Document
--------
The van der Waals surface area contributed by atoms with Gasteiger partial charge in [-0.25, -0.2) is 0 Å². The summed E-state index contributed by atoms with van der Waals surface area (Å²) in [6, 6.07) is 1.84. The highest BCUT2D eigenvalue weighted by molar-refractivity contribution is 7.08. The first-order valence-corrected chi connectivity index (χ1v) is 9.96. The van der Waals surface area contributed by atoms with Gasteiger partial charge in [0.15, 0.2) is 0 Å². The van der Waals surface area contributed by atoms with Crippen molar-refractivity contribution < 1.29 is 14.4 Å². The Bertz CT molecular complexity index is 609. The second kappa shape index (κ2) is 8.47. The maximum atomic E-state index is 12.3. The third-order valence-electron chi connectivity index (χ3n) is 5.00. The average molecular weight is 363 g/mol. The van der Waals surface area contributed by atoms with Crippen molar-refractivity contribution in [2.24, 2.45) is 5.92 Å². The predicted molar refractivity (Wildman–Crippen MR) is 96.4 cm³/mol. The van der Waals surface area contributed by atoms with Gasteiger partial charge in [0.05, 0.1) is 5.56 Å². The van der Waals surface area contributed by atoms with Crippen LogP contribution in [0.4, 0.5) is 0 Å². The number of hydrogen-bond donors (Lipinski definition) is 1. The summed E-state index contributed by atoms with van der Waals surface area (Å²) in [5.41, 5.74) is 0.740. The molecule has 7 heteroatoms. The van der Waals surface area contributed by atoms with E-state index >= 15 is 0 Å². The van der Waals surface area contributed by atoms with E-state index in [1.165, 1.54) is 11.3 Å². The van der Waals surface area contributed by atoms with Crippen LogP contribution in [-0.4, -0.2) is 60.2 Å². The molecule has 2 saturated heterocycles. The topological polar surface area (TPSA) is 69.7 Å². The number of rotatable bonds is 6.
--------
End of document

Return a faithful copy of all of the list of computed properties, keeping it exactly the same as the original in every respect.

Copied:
The van der Waals surface area contributed by atoms with Gasteiger partial charge in [-0.25, -0.2) is 0 Å². The summed E-state index contributed by atoms with van der Waals surface area (Å²) in [6, 6.07) is 1.84. The highest BCUT2D eigenvalue weighted by molar-refractivity contribution is 7.08. The first-order valence-corrected chi connectivity index (χ1v) is 9.96. The van der Waals surface area contributed by atoms with Gasteiger partial charge in [0.15, 0.2) is 0 Å². The van der Waals surface area contributed by atoms with Crippen molar-refractivity contribution < 1.29 is 14.4 Å². The Bertz CT molecular complexity index is 609. The second kappa shape index (κ2) is 8.47. The maximum atomic E-state index is 12.3. The third-order valence-electron chi connectivity index (χ3n) is 5.00. The average molecular weight is 363 g/mol. The van der Waals surface area contributed by atoms with Crippen molar-refractivity contribution in [2.24, 2.45) is 5.92 Å². The predicted molar refractivity (Wildman–Crippen MR) is 96.4 cm³/mol. The van der Waals surface area contributed by atoms with Gasteiger partial charge in [0.05, 0.1) is 5.56 Å². The van der Waals surface area contributed by atoms with Crippen LogP contribution in [0.4, 0.5) is 0 Å². The number of hydrogen-bond donors (Lipinski definition) is 1. The summed E-state index contributed by atoms with van der Waals surface area (Å²) in [5.41, 5.74) is 0.740. The molecule has 7 heteroatoms. The van der Waals surface area contributed by atoms with E-state index >= 15 is 0 Å². The van der Waals surface area contributed by atoms with E-state index in [1.165, 1.54) is 11.3 Å². The van der Waals surface area contributed by atoms with Crippen LogP contribution in [-0.4, -0.2) is 60.2 Å². The molecule has 2 saturated heterocycles. The topological polar surface area (TPSA) is 69.7 Å². The number of rotatable bonds is 6.